Whether it’s using Amazon Echo to control the heating and lighting in your home, remote analysis and diagnostics of your car’s performance, or the intelligent, automated management of your work environment, the Internet of Things (IoT) has already made its way into many aspects of the way people live and work today. And it’s only set to grow, with experts predicting as many as 30 billion connected devices worldwide within the next three years, a number set to reach 80 billion by 2025.
Of course, it’s inevitable that, as the number of connected devices continues to grow, so too will the volume and variety of vulnerabilities that will accompany them, not to mention the potential impact these could have if exploited.
A design flaw that affects the controller access network of most modern cars, for example, has been identified which could allow attackers to disable a vehicle’s safety features, such as its ABS brakes, power steering and airbags. And in the US, over 465,000 patients fitted with a particular connected pacemaker have been advised by the Food and Drug Administration to visit their doctors for a firmware update, in order to address weaknesses that could potentially lead to the device being exploited by hackers and the patient’s health put at risk.
Many such vulnerabilities may have existed for years, lying dormant, and are only now being discovered. As more connected devices are adopted and put into use, they will be increasingly interesting targets, a trend that is likely to continue for some time.
Safety and security as one
The IoT doesn’t only refer to consumer devices. The rise in automation in the manufacturing and engineering sectors has seen the advent of the Industrial Internet of Things (IIoT), which itself has led to something of a shift in mind-set as the technology brings the operational world and the IT world closer together.
Considerations around safety in the industrial workplace, for example, have traditionally been concerned with the physical protection of employees. However, as factory floors become increasingly connected, the concept of safety will become more closely intertwined with that of device security. It stands to reason that, when an entire manufacturing plant is made up of connected devices, its cyber security will be improved in order to ensure that not only are the factory and the machinery within it better protected from outside threats, but so too is the safety of the workers.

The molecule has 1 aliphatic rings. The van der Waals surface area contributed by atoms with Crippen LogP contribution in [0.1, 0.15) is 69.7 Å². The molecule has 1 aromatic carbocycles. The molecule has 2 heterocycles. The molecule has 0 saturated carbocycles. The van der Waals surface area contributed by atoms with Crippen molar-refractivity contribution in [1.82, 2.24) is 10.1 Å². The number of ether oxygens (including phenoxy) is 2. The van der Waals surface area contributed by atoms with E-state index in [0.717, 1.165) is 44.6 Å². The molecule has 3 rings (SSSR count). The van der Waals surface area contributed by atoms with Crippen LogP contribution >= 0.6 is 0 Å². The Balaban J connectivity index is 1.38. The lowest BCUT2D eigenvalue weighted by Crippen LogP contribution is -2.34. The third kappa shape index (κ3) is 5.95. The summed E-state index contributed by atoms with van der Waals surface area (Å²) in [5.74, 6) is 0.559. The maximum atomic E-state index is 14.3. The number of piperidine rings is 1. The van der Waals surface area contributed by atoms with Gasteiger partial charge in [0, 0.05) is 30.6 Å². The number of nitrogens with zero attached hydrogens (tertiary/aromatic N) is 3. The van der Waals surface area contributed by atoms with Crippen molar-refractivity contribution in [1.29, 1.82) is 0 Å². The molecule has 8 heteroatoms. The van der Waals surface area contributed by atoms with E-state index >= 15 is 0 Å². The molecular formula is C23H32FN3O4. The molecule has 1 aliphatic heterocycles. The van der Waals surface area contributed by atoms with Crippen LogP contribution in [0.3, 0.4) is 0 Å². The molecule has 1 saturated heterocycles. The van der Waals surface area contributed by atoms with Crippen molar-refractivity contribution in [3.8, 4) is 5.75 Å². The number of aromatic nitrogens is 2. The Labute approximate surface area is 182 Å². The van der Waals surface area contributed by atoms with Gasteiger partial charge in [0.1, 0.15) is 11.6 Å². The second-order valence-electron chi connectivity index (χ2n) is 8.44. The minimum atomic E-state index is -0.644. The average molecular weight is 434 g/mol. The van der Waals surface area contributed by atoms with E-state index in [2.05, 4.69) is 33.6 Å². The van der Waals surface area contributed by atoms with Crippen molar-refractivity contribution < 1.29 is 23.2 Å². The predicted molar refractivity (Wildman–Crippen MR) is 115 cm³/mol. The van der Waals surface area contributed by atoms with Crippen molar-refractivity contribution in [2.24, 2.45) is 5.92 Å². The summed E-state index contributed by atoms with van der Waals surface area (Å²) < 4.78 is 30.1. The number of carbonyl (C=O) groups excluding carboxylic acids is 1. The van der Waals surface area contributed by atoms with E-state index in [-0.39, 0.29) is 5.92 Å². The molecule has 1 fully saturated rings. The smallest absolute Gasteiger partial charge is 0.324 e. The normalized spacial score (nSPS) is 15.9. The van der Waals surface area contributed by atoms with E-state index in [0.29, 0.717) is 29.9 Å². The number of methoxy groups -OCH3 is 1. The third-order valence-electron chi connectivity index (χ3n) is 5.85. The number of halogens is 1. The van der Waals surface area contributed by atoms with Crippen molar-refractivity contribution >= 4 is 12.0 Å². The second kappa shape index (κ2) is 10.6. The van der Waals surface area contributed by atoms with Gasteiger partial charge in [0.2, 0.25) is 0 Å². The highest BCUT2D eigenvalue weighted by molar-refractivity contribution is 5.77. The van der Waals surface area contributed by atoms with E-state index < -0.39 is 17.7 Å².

Security baked in from the start
With a growing number of hacks and breaches hitting the headlines on an almost daily basis, it’s little surprise that consumers are becoming increasingly security conscious. Awareness of issues around the security of devices, and the potential implications of any vulnerabilities being exploited, has not yet reached the point at which it will meaningfully affect consumer purchase decisions; however, the tide will begin to turn.
Manufacturers must take steps to properly address known vulnerabilities as well as have a process to correct vulnerabilities that are discovered efficiently and securely, or consumers will lose trust in their products, their brand and even the Internet of Things devices themselves.
>See also: The impact of the Internet of Things (IoT)
Manufacturers of connected devices will need to incorporate best practices and increase the rigour of the security design of their products. Consumer devices in particular, with a focus on flashy features and low prices, are often shipped with poor default security such as hardcoded passwords that users are unable to change, potentially opening the door to unwanted administrative logins from remote attackers.
To counter such issues, manufacturers will need to focus more on core software security; to be enforce and audit that it is developed using best practices, tested for vulnerabilities, and that there is a mechanism in place to ensure the authenticity and integrity of any future patches and feature updates.
Securing the IoT isn’t necessarily an easy thing for manufacturers to get right, but security should be viewed as an enabler of the IoT’s growth, rather than a barrier, and baked in from the start.
Those companies that can get this right will gain a huge competitive advantage over those who do not. And, commercial considerations aside, ensuring consumer trust in the security and safety of connected devices will help the IoT to flourish and grow, for the benefit of everyone.
Sourced from John Grimm, senior director of IoT Security Strategy, Thales eSecurity